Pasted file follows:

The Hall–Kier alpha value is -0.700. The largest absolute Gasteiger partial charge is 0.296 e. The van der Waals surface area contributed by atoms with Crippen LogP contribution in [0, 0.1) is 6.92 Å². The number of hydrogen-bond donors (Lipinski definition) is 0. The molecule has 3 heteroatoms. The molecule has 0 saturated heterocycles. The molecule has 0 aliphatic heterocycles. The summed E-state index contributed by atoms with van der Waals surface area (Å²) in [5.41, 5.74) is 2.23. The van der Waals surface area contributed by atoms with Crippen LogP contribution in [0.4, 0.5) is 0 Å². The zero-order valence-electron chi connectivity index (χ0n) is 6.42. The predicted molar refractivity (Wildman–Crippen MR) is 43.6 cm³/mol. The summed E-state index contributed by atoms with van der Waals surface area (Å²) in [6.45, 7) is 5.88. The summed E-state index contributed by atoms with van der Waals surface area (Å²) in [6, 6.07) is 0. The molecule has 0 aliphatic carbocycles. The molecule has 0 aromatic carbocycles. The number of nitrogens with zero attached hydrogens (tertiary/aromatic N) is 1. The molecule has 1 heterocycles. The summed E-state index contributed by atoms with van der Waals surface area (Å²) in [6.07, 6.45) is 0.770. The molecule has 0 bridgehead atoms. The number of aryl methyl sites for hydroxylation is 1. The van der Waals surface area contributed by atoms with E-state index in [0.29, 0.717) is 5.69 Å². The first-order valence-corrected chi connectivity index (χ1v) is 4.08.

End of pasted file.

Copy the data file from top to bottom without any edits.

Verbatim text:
The Hall–Kier alpha value is -0.700. The largest absolute Gasteiger partial charge is 0.296 e. The van der Waals surface area contributed by atoms with Crippen LogP contribution in [0, 0.1) is 6.92 Å². The number of hydrogen-bond donors (Lipinski definition) is 0. The molecule has 3 heteroatoms. The molecule has 0 saturated heterocycles. The molecule has 0 aliphatic heterocycles. The summed E-state index contributed by atoms with van der Waals surface area (Å²) in [5.41, 5.74) is 2.23. The van der Waals surface area contributed by atoms with Crippen LogP contribution in [0.4, 0.5) is 0 Å². The zero-order valence-electron chi connectivity index (χ0n) is 6.42. The predicted molar refractivity (Wildman–Crippen MR) is 43.6 cm³/mol. The summed E-state index contributed by atoms with van der Waals surface area (Å²) in [6.45, 7) is 5.88. The summed E-state index contributed by atoms with van der Waals surface area (Å²) in [6, 6.07) is 0. The molecule has 0 aliphatic carbocycles. The molecule has 0 aromatic carbocycles. The number of nitrogens with zero attached hydrogens (tertiary/aromatic N) is 1. The molecule has 1 heterocycles. The summed E-state index contributed by atoms with van der Waals surface area (Å²) in [6.07, 6.45) is 0.770. The molecule has 0 bridgehead atoms. The number of aryl methyl sites for hydroxylation is 1. The van der Waals surface area contributed by atoms with E-state index in [0.29, 0.717) is 5.69 Å². The first-order valence-corrected chi connectivity index (χ1v) is 4.08.